I. Brief Introduction to the Kingdom Fungi
II. Generalized Life Cycle of Fungi
III. Human-fungus Interactions
BRIEF INTRODUCTION TO THE KINGDOM FUNGI
The Kingdom Fungi is an ensemble of diverse species. Current evidence suggests that all fungal species are not derived from a single common ancestor, consequently the Fungi are polyphyletic (multiple genealogies or lineages).
I. COMMON CHARACTERISTICS OF FUNGI
1. Heterotrophy - 'other food'. There are three major categories of heterotrophs, which include the saprophytes, symbionts, and parasites. Saprophytes (feed on dead tissues or organic waste); symbionts (mutually beneficial relationship between a fungus and another organism); parasites (feeding on living tissue of a host). Parasites that cause disease are called pathogens. Some parasites are obligate parasites (require a living host to survive), while others are facultative or nonobligate parasites (do not require a living host in order to survive).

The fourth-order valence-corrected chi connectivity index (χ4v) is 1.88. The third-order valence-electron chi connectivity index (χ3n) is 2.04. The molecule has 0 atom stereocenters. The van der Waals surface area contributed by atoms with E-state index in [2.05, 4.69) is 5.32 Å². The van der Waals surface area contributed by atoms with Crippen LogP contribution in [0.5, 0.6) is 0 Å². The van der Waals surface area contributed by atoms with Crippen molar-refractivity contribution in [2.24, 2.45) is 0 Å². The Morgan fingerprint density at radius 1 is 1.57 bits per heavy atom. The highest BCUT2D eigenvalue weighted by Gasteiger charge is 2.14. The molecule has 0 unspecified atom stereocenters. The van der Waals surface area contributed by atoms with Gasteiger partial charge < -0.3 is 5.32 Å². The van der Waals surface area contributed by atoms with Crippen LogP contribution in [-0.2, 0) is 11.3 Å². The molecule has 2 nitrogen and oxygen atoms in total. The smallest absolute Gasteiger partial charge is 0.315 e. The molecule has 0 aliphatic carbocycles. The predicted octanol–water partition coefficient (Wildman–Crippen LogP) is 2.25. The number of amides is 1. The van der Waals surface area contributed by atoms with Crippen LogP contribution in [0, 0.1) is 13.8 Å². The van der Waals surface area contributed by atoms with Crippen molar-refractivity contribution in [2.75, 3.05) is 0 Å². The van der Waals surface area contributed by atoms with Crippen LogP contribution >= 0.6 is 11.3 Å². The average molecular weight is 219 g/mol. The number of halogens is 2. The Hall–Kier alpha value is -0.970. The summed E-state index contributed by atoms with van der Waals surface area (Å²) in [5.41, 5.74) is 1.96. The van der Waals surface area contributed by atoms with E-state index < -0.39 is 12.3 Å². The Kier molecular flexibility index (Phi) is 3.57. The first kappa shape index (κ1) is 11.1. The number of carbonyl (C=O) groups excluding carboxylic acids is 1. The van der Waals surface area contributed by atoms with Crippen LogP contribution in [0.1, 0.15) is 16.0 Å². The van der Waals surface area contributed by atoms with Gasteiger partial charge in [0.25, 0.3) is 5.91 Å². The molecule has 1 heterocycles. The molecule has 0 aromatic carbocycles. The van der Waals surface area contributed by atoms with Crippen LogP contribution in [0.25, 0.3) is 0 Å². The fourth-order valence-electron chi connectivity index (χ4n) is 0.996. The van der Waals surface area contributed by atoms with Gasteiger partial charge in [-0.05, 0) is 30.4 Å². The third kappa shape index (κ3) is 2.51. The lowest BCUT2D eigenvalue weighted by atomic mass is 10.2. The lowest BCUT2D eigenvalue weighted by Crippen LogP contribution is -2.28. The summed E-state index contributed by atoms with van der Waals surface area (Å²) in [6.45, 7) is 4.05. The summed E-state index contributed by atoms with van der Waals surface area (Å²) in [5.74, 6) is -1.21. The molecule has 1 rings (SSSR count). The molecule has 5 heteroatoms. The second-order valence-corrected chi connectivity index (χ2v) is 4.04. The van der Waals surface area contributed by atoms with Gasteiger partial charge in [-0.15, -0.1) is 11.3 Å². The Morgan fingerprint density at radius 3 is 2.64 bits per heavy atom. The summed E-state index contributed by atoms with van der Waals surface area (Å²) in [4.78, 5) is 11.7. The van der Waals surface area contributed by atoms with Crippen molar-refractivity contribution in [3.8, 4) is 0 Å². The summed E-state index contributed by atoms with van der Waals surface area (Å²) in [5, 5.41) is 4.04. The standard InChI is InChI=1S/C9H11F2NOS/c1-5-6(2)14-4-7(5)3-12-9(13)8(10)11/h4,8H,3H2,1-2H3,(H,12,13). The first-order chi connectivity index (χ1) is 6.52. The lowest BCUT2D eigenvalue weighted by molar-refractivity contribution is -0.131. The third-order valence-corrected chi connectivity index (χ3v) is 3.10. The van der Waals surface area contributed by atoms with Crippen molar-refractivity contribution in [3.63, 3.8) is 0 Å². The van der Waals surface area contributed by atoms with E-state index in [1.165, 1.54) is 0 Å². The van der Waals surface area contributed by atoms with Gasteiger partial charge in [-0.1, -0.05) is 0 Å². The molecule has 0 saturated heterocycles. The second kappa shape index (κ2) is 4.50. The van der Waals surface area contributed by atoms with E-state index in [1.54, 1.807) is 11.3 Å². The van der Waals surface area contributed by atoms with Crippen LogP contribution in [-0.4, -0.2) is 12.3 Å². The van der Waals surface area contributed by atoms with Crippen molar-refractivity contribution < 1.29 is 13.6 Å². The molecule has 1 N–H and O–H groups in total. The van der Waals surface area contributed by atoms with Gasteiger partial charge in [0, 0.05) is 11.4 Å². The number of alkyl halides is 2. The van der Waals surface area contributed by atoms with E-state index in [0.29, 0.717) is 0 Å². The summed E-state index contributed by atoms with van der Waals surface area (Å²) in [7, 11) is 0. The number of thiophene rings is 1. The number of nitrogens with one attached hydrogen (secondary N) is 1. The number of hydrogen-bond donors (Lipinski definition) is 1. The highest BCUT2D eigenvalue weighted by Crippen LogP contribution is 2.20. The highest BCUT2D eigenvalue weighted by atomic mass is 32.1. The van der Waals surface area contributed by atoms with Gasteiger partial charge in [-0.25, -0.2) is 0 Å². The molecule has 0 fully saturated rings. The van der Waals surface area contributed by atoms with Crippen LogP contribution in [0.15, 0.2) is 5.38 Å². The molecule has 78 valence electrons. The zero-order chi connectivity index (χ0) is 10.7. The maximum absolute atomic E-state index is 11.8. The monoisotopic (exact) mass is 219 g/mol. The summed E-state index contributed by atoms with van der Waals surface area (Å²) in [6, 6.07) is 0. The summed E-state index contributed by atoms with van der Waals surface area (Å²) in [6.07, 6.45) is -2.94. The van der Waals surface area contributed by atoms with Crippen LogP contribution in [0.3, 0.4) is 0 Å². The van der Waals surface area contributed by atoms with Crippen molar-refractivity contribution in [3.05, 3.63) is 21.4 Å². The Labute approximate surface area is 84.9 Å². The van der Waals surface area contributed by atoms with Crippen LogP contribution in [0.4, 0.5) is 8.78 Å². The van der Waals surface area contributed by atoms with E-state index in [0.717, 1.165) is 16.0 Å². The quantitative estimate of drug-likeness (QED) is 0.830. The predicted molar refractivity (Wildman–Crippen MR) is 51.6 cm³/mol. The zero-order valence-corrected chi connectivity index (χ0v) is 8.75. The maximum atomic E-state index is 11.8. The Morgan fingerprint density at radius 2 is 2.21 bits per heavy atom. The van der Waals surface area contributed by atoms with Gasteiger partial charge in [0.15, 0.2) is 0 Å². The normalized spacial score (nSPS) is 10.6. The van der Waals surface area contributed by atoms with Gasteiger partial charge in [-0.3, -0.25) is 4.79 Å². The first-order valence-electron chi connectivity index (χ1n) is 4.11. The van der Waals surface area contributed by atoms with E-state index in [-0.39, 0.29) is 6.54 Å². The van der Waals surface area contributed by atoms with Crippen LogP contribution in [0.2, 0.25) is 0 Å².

2. Body form
Below: The sclerotium of Wolfiporia cocos or "tuckahoe" - the sclerotium is broken in two parts with a diameter of about 6 inches. Dug up from a flower bed near Jonesboro, AR. Photograph by M. Huss.
3. Fungus is often hidden from view. It grows through its food source (substratum), excretes extracellular digestive enzymes, and absorbs dissolved food.
4. Indeterminate growth.
5. Spores - asexual (product of mitosis) or sexual (product of meiosis) in origin.
Purpose of Spores
(a) Allows the fungus to move to new food source.
6. Vegetative phase of fungus is generally sedentary.
7. Cell wall present, composed of cellulose and/or chitin.
8. Food storage - generally in the form of lipids and glycogen.
9. Eukaryotes - true nucleus and other organelles present.
10. All fungi require water and oxygen (no obligate anaerobes).
11. Fungi grow in almost every habitat imaginable, as long as there is some type of organic matter present and the environment is not too extreme.
12. Diverse group, number of described species is about 69,000 (estimated 1.5 million species total).
II. LIFE CYCLE OF A 'TYPICAL' FUNGUS
Generalized Life Cycle of Fungi
REFER TO DIAGRAM FROM CLASS NOTES OR TO THE FOLLOWING:
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Some fungi produce spores or other modified cells to reproduce sexually (perfect stage or the teleomorph), others to reproduce asexually (imperfect state or the anamorp), and some species are capable of reproducing both ways (holomorph).
III. HUMAN-FUNGUS INTERACTIONS
Beneficial Effects of Fungi
INTERNET LINKS TO USEFUL WEB SITES
FILM ON FUNGI SHOWN IN CLASS